Man, I'm going to have a lot of IPA to drink. Come on over!  ;D
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Offline timberati

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Re: Yeast for an IPA
« Reply #11 on: May 01, 2011, 10:59:41 AM »
If you brew American IPA, what yeast do you use?

WY1450, WY1272, WY1056, US-05 for me.
I gotta try 1450. After all, it's not your favorite for nothing.
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Offline weazletoe

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Re: Yeast for an IPA
« Reply #12 on: May 03, 2011, 09:09:52 PM »
I LOVE US-05. In an IPA, I want the the hops to shine. Personally, I don't want to have to be concerned with what my yeast left behind. I just want hop flavor, and a touch of malt. US-05 is oerfect for this.
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Offline hopvine

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Re: Yeast for an IPA
« Reply #13 on: May 05, 2011, 03:30:22 AM »
Can anyone report on how the 1007 (German Ale) yeast is in an IPA?  This is an intriguing strain to me, because it's tolerant of fermentation temperatures down to 55F.  I've always wondered what a cold-fermented IPA would taste like, and whether or not it would retain more of it's hop flavor during the fermentation process.  However, the 1007 kicks up a lot of acetaldehyde which can hang around in the beer for a while, so I would hate to have to secondary an IPA for any longer than necessary.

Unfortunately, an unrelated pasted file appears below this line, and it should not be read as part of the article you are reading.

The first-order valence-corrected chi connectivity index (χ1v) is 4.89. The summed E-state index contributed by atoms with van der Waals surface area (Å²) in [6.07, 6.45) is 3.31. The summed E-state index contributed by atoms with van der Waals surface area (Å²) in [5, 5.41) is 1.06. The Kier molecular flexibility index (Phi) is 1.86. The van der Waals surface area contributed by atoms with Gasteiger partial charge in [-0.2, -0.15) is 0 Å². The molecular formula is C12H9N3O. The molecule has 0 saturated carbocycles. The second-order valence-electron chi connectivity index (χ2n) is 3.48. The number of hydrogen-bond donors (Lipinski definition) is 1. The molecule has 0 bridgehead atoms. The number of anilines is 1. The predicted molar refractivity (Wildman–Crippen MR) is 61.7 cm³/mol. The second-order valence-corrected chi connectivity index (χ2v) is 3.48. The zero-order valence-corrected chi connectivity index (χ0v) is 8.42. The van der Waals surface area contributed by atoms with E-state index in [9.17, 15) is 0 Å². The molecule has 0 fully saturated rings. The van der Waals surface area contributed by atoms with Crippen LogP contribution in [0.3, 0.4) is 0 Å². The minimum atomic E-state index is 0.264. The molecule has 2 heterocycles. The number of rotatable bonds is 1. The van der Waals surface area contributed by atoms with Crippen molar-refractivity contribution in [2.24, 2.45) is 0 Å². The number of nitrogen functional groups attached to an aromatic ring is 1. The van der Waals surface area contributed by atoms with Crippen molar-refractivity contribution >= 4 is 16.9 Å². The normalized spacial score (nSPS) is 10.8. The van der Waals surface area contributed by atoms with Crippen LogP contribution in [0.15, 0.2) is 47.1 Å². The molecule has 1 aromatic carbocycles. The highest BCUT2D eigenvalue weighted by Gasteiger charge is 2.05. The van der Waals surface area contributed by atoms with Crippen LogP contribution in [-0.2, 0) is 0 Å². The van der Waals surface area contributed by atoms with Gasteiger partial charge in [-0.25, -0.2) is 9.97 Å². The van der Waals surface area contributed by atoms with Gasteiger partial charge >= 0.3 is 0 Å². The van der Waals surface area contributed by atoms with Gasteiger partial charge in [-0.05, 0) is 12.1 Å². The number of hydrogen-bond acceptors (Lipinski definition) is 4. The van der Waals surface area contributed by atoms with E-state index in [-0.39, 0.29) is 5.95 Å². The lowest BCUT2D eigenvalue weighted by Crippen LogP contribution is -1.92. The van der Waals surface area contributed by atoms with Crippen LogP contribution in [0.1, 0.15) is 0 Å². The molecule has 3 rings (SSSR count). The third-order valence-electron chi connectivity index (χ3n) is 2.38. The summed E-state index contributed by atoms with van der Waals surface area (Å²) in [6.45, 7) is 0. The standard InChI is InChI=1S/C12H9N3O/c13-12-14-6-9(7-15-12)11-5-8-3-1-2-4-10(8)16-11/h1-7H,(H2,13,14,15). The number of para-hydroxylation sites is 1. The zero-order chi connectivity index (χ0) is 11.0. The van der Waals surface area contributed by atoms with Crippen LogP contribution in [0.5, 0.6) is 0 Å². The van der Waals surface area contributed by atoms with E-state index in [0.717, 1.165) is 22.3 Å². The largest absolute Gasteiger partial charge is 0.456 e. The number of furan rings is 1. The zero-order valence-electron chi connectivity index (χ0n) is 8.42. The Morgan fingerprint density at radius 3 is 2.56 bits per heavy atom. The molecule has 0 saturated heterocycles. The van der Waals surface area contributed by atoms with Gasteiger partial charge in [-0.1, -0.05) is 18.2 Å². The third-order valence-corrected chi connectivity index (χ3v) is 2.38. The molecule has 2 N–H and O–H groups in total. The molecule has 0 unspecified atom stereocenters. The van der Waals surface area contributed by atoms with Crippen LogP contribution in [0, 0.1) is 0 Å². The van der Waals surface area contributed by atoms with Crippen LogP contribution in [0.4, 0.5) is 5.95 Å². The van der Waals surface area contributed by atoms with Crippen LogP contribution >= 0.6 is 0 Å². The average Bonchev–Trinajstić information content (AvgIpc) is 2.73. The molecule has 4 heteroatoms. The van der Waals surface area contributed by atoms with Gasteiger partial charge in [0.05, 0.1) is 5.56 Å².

Offline The Professor

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Re: Yeast for an IPA
« Reply #14 on: May 09, 2011, 08:56:02 PM »
I was looking through the generic recipes in Stephen Snyder's The Brewmaster's Bible (copyright 1997). For India Pale Ales he recommended Wyeast's 2565 or 1007. Wyeast lists these as Kölsch and  German Ale respectively.

I've been using Safale 05, American Ale. Am I using the wrong yeast?

No, you're reading the wrong book IMO.

LOL. :D
There is a wide variety of strains suitable for IPA  and even then, it's a matter of personal preference anyway.   I say try 'em all and see which one suits you.  Split batches could speed up the assessment process.

My current favorite is ECY Old Newark, but over the last 2 decades I've made IPA with the various iterations of the "Chico" yeast as well as Whitbread,  the Guinness strain, WY1968,  a few German strains, and of course (mostly) my "god-knows-what-it-is"  house strain.
 
Point is, they all worked,  they all made great IPA, and I found in the end that the differences are really not even all that extreme (at least in my IPA).
Anyway, as far as I'm concerned there is no wrong choice if you like the end result.